By Robert Ross
The markets are in the middle of a once-in-a-decade event.
And it says a lot about what you should do with your money right now.
I’m talking about a critical indicator called the yield curve.
Longtime readers will remember spring 2019, when the yield curve inverted. Back then, I had asked you to pay attention to this economic warning sign because it had preceded every recession in the last 50 years.
Now the opposite is happening: The yield curve is steepening. This has historically preceded every major economic boom in the last 50 years.
I’m confident that not only is this boom already underway, but it will be unlike anything we’ve seen before. That’s because the yield curve is…
The Market’s Most Reliable Recession/Expansion Indicator
As you likely know, US Treasuries are bonds issued by the US government—the safest lender on the planet. That means they’re as close to “risk free” as possible.
The US Treasury issues these bonds for different lengths of time, ranging from three months to 30 years. This period is called the bond’s “maturity.”
Normally, investors demand higher yields for longer-term bonds.
That’s because it’s harder to predict economic changes or major world events 30 years out. So, we demand higher yields to compensate for the greater uncertainty.
In other words, the longer the maturity, the higher—or steeper—the yield.
The chart above shows Treasury yields forming their usual, upward-sloping curve.
The opposite happens when the yield curve inverts, as we saw in April 2019:
As has happened every time in the last 50 years, the economy peaked within 18 months of the yield curve inversion.
Right on cue, the stock market stumbled as well:
With the warning that stocks were set to head lower, I recommended selling lower-conviction positions and loading up on portfolio insurance in the form of bond ETFs and gold.
Now that the yield curve is steepening, it’s time for a strategy change.
A Steepening Yield Curve Is a Great Sign for Stocks
Just like an inverted yield curve portends a slowing of the economy, a steepening yield curve portends an acceleration in the economy.
Right now, the gap between 2- and 10-year yield is the widest it’s been since 2017. This suggests that the economic foot is waiting to tap the gas pedal. And when it does, it will send stocks cruising higher.
All Treasury yields reflect future interest rate expectations and inflation risk. But it is long-term yields that are more sensitive to economic growth and inflation.
With vaccine distribution ramping up… the economy reopening… a third round of government stimulus putting cash in people’s pockets… and financial giants saying it’s time to buy stocks… investors are factoring in higher economic growth and inflation expectations.
Source: Noah Smith
The latter is the key here.
Yes, it’s true that rising inflation may force the Federal Reserve’s hand in raising interest rates. But with the central bank stating it intends to keep rates low until 2023, I expect it to let inflation rise even above the 2% target rate until unemployment is back near pre-pandemic levels.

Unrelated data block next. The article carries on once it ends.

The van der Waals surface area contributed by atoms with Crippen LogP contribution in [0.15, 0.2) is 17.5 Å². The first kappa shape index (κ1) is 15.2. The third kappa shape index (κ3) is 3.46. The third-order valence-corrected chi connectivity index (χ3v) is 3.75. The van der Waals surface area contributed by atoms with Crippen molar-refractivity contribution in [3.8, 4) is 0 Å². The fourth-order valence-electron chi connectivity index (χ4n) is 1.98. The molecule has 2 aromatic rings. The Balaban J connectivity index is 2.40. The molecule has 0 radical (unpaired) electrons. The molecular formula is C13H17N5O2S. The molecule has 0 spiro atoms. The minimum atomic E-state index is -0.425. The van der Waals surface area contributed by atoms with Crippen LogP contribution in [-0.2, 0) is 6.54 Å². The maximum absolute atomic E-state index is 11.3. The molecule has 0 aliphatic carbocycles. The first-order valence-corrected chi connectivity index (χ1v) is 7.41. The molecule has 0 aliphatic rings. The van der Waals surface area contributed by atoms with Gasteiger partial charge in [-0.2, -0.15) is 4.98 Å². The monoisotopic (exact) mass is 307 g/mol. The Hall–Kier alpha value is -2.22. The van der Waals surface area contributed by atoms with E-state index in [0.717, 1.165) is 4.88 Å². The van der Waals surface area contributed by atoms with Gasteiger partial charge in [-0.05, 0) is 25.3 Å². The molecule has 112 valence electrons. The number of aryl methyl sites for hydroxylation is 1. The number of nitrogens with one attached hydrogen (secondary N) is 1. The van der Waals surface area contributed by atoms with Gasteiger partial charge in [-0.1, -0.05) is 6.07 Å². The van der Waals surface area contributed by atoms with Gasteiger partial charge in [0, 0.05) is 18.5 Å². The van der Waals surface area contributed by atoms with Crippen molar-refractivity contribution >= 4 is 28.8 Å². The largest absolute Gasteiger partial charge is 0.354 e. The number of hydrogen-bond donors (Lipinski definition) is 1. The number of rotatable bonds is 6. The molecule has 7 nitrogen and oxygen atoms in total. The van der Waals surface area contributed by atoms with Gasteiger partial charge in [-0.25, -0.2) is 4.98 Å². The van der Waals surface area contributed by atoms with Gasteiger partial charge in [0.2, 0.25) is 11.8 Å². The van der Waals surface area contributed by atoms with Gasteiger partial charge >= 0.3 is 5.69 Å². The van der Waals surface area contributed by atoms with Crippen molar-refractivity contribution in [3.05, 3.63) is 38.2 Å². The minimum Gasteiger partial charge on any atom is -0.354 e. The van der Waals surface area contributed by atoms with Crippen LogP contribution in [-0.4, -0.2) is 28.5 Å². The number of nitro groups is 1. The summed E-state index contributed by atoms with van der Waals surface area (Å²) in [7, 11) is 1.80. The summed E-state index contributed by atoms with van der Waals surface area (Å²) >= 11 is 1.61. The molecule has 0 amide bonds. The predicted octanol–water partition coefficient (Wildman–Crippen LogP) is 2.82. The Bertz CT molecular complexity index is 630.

That means you want to add some inflation-sensitive stocks to your portfolio.
These 3 Stocks Will Ride Inflation Expectations Higher
Inflation expectations are currently the highest they’ve been in 10 years. It’s one reason we’ve seen bond yields surge over the last six months.
But there are some sectors—particularly energy, financials, and industrials—that directly benefit from higher inflation.
Magellan Midstream Partners (MMP), which operates pipelines in the central and eastern United States, should be a big beneficiary.
Income investors can benefit big, too, thanks to MMP’s safe 9.9% dividend yield.
How do I know MMP’s dividend is safe? My Dividend Sustainability Index (DSI), which tests whether a company can maintain its payout, gives MMP a respectable 84/100 score.
Mastercard (MA), the world’s third-largest payments company, is also poised to ride inflation higher.
Mastercard processed $4.8 trillion worth of transactions in 2019. And that number keeps growing in our increasingly cashless world.
While the company offers a mere 0.5% dividend yield, the long-term growth for the firm—and the stock—more than makes up for this small-but-steady income.
Whirlpool (WHR) tops my list of industrial companies. The company is one of the largest home appliance companies in the world, making everything from washing machines to freezers.
Even better is the company’s dividend yield. WHR pays a rock-solid 2.4% yield on a low payout ratio. When you add in solid free cash flow and low debt, WHR earned a 96/100 on the DSI.
That not only puts Whirlpool on the top of my industrial list, but if you are looking to buy any of these three inflationary plays, this is the one to start with.
I have another idea to play this trend that I’m going to send my Yield Shark subscribers’ way a little over a week from today. To make sure you are on the list to receive it, visit this page and tell me where I can send this brand-new trade idea.
Originally published by Mauldin Economics, 3/17/21